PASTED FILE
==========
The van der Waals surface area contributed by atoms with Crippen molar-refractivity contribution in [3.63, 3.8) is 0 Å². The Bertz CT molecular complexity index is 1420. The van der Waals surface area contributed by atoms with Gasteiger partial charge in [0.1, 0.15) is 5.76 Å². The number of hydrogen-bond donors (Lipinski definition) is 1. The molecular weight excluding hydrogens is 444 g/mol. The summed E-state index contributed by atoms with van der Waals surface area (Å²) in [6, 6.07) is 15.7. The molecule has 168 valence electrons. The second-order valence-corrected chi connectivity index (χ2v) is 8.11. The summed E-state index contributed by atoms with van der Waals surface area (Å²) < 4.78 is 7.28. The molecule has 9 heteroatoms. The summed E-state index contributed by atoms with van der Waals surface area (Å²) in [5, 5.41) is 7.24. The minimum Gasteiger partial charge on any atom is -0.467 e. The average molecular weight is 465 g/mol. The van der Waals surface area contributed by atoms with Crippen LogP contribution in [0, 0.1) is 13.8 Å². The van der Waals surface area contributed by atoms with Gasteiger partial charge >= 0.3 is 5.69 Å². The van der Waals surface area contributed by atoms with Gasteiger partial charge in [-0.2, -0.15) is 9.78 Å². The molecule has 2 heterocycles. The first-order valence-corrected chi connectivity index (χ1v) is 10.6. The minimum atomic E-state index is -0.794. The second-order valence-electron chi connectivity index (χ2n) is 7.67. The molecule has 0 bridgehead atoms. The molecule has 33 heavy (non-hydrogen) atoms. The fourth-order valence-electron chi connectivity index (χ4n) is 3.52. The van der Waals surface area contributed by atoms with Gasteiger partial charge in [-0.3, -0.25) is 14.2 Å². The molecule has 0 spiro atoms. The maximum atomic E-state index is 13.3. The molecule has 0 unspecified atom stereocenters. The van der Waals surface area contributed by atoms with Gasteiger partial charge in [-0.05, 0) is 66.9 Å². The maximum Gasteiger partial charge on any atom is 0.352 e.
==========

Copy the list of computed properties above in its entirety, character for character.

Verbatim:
The van der Waals surface area contributed by atoms with Crippen molar-refractivity contribution in [3.63, 3.8) is 0 Å². The Bertz CT molecular complexity index is 1420. The van der Waals surface area contributed by atoms with Gasteiger partial charge in [0.1, 0.15) is 5.76 Å². The number of hydrogen-bond donors (Lipinski definition) is 1. The molecular weight excluding hydrogens is 444 g/mol. The summed E-state index contributed by atoms with van der Waals surface area (Å²) in [6, 6.07) is 15.7. The molecule has 168 valence electrons. The second-order valence-corrected chi connectivity index (χ2v) is 8.11. The summed E-state index contributed by atoms with van der Waals surface area (Å²) < 4.78 is 7.28. The molecule has 9 heteroatoms. The summed E-state index contributed by atoms with van der Waals surface area (Å²) in [5, 5.41) is 7.24. The minimum Gasteiger partial charge on any atom is -0.467 e. The average molecular weight is 465 g/mol. The van der Waals surface area contributed by atoms with Crippen LogP contribution in [0, 0.1) is 13.8 Å². The van der Waals surface area contributed by atoms with Gasteiger partial charge >= 0.3 is 5.69 Å². The van der Waals surface area contributed by atoms with Gasteiger partial charge in [-0.2, -0.15) is 9.78 Å². The molecule has 2 heterocycles. The first-order valence-corrected chi connectivity index (χ1v) is 10.6. The minimum atomic E-state index is -0.794. The second-order valence-electron chi connectivity index (χ2n) is 7.67. The molecule has 0 bridgehead atoms. The molecule has 33 heavy (non-hydrogen) atoms. The fourth-order valence-electron chi connectivity index (χ4n) is 3.52. The van der Waals surface area contributed by atoms with Gasteiger partial charge in [-0.3, -0.25) is 14.2 Å². The molecule has 0 spiro atoms. The maximum atomic E-state index is 13.3. The molecule has 0 unspecified atom stereocenters. The van der Waals surface area contributed by atoms with Gasteiger partial charge in [-0.05, 0) is 66.9 Å². The maximum Gasteiger partial charge on any atom is 0.352 e.